Small Kansas Water Utility System Hacking Highlights Risks


A recent Kansas utility worker has been charged with remotely meddling with a public water system’s cleaning procedures, highlighting the formidableness smaller utilities face in protecting against hackers.

Wyatt Travnichek, 22, was commissioned last month with remotely accessing the Post Rock Arcadian Water District’s systems in March 2019, about two months after he resign his job with the utility. He’s accused of shutting down the facility’s cleaning and sanitizing procedures.

When he worked for the utility, he would monitor the water equipment remotely by logging into its computer system, the Kansas City Falling star reports.

The federal indictment says Travnichek used a Samsung phone to delegate the offense. Post Rock utility officials declined to provide to a greater distance details. Travnichek’s attorney, a federal public defender, didn’t commiserate with to the Star’s request for comment.

No centralized database of hacker attacks on utilities subsists, but a 2016 report from the federal Department of Energy said the Determined of Homeland Security responded to 25 water cybersecurity incidents in 2015.

The Florida municipality of Oldsmar, population 15,000, reported in February that a hacker attacked to poison its water supply by remotely accessing its system and changing chemical flats. An employee was able to quickly reverse the hacker’s actions.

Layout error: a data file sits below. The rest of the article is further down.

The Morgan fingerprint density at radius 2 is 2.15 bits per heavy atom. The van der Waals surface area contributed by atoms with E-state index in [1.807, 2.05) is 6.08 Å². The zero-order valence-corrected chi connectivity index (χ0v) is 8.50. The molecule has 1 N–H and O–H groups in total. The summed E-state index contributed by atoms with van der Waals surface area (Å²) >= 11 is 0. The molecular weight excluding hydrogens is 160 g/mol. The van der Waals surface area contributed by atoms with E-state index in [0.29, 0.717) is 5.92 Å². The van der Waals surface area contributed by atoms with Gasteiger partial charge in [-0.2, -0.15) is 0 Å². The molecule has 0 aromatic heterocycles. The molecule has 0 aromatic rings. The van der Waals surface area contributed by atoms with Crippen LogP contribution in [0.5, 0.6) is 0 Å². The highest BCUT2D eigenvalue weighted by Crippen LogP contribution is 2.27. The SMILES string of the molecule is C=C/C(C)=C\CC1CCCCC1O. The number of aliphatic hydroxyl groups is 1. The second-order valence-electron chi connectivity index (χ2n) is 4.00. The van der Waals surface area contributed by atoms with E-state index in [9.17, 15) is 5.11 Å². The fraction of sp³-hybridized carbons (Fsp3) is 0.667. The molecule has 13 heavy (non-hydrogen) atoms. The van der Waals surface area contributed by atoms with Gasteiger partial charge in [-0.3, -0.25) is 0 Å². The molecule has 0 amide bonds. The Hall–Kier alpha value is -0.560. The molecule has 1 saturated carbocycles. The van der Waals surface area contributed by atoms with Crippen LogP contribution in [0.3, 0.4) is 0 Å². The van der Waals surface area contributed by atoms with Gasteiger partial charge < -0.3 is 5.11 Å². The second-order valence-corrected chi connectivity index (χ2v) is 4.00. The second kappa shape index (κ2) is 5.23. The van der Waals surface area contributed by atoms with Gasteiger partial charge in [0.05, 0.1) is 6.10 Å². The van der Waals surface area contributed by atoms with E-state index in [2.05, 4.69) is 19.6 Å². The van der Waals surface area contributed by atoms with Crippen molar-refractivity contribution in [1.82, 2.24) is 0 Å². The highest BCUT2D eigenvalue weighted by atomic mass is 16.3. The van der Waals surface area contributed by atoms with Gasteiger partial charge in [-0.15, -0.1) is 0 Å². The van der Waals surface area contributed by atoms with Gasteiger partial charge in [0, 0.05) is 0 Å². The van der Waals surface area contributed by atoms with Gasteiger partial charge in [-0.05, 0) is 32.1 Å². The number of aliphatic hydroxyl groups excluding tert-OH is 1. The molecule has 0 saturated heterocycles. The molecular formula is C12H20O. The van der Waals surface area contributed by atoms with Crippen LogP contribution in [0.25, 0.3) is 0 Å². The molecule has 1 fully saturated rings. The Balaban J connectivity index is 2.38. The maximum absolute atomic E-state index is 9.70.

Small utilities such as Circulate Rock may not have the resources to hire dedicated information technology stave. Commonly their employees juggle multiple roles, including cybersecurity.

“As far as urban districts having an IT person, I just don’t know of any our size,” said Bill Shroyer, join city administrator in Sabetha, in northern Kansas, and president of the Kansas Georgic Water Association. “And if we did have an IT person, they better know how to condition pot holes, fix water leaks, pick up snow and everything else that we do.”

Care experts say the Post Rock case could be as simple as officials wanting to revoke Travnichek’s electronic access after he quit. The indictment doesn’t define how he accessed the system.

“If this is indeed a case with an insider, of assuredly an insider could possess the methods to use that remote access if you don’t pull someones leg good policies,” said Marty Edwards, an expert on critical infrastructure at the cybersecurity steady Tenable. “When the individual is terminated, for example, from a job, you want to fetch sure you remove their credentialed access from these processes.”

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Related: Industry Counterbalances to U.S. Water Plant Hack: Feedback Friday

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Small Kansas Water Utility System Hacking Highlights Risks
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